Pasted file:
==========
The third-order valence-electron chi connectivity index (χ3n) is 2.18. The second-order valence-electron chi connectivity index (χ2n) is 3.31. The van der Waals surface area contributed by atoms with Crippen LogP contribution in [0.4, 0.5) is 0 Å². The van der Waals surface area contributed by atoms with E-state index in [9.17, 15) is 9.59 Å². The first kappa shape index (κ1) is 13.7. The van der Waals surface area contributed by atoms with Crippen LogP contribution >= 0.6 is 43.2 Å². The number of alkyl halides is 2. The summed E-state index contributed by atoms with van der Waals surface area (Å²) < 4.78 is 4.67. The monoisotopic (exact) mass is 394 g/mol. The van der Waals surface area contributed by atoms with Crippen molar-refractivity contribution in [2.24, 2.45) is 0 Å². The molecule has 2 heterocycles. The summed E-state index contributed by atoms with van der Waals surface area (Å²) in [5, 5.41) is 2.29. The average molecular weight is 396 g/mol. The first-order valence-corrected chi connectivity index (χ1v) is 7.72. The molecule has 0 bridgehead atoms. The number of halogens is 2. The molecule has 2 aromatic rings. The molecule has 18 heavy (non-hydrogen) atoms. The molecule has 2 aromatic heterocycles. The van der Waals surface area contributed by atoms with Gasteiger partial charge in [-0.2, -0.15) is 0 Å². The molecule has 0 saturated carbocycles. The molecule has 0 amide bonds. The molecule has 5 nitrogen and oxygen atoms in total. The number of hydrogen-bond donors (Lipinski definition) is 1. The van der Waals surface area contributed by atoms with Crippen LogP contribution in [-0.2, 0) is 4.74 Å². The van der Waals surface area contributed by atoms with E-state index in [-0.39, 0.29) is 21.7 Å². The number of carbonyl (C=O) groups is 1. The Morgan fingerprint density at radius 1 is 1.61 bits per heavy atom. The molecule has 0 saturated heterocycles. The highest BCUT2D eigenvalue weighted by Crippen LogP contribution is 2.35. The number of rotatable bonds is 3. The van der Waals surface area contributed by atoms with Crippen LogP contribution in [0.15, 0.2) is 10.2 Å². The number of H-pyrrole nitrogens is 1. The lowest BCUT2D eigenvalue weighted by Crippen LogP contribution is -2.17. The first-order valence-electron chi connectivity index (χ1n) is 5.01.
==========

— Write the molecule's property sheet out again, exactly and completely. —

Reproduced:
The third-order valence-electron chi connectivity index (χ3n) is 2.18. The second-order valence-electron chi connectivity index (χ2n) is 3.31. The van der Waals surface area contributed by atoms with Crippen LogP contribution in [0.4, 0.5) is 0 Å². The van der Waals surface area contributed by atoms with E-state index in [9.17, 15) is 9.59 Å². The first kappa shape index (κ1) is 13.7. The van der Waals surface area contributed by atoms with Crippen LogP contribution >= 0.6 is 43.2 Å². The number of alkyl halides is 2. The summed E-state index contributed by atoms with van der Waals surface area (Å²) < 4.78 is 4.67. The monoisotopic (exact) mass is 394 g/mol. The van der Waals surface area contributed by atoms with Crippen molar-refractivity contribution in [2.24, 2.45) is 0 Å². The molecule has 2 heterocycles. The summed E-state index contributed by atoms with van der Waals surface area (Å²) in [5, 5.41) is 2.29. The average molecular weight is 396 g/mol. The first-order valence-corrected chi connectivity index (χ1v) is 7.72. The molecule has 0 bridgehead atoms. The number of halogens is 2. The molecule has 2 aromatic rings. The molecule has 18 heavy (non-hydrogen) atoms. The molecule has 2 aromatic heterocycles. The van der Waals surface area contributed by atoms with Gasteiger partial charge in [-0.2, -0.15) is 0 Å². The molecule has 0 saturated carbocycles. The molecule has 0 amide bonds. The molecule has 5 nitrogen and oxygen atoms in total. The number of hydrogen-bond donors (Lipinski definition) is 1. The van der Waals surface area contributed by atoms with Crippen LogP contribution in [-0.2, 0) is 4.74 Å². The van der Waals surface area contributed by atoms with E-state index in [-0.39, 0.29) is 21.7 Å². The number of carbonyl (C=O) groups is 1. The Morgan fingerprint density at radius 1 is 1.61 bits per heavy atom. The molecule has 0 saturated heterocycles. The highest BCUT2D eigenvalue weighted by Crippen LogP contribution is 2.35. The number of rotatable bonds is 3. The van der Waals surface area contributed by atoms with Crippen LogP contribution in [0.15, 0.2) is 10.2 Å². The number of H-pyrrole nitrogens is 1. The lowest BCUT2D eigenvalue weighted by Crippen LogP contribution is -2.17. The first-order valence-electron chi connectivity index (χ1n) is 5.01.